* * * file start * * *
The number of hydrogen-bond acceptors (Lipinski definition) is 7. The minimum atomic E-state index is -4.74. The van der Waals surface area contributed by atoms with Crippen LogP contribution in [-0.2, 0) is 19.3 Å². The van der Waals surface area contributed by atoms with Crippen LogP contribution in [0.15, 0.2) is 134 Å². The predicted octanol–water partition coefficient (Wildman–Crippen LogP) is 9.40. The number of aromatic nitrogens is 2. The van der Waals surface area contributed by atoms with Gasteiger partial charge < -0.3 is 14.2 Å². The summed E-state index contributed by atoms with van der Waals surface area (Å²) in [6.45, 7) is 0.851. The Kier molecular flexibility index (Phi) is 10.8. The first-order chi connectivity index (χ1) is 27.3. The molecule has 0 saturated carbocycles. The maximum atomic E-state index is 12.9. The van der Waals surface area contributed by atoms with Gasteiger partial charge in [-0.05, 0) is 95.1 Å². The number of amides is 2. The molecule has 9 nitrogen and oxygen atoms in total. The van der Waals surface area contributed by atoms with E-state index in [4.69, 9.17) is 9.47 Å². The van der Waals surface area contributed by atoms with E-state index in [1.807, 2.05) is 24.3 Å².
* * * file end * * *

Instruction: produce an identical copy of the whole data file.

The number of hydrogen-bond acceptors (Lipinski definition) is 7. The minimum atomic E-state index is -4.74. The van der Waals surface area contributed by atoms with Crippen LogP contribution in [-0.2, 0) is 19.3 Å². The van der Waals surface area contributed by atoms with Crippen LogP contribution in [0.15, 0.2) is 134 Å². The predicted octanol–water partition coefficient (Wildman–Crippen LogP) is 9.40. The number of aromatic nitrogens is 2. The van der Waals surface area contributed by atoms with Gasteiger partial charge < -0.3 is 14.2 Å². The summed E-state index contributed by atoms with van der Waals surface area (Å²) in [6.45, 7) is 0.851. The Kier molecular flexibility index (Phi) is 10.8. The first-order chi connectivity index (χ1) is 27.3. The molecule has 0 saturated carbocycles. The maximum atomic E-state index is 12.9. The van der Waals surface area contributed by atoms with Gasteiger partial charge in [-0.05, 0) is 95.1 Å². The number of amides is 2. The molecule has 9 nitrogen and oxygen atoms in total. The van der Waals surface area contributed by atoms with E-state index in [4.69, 9.17) is 9.47 Å². The van der Waals surface area contributed by atoms with E-state index in [1.807, 2.05) is 24.3 Å².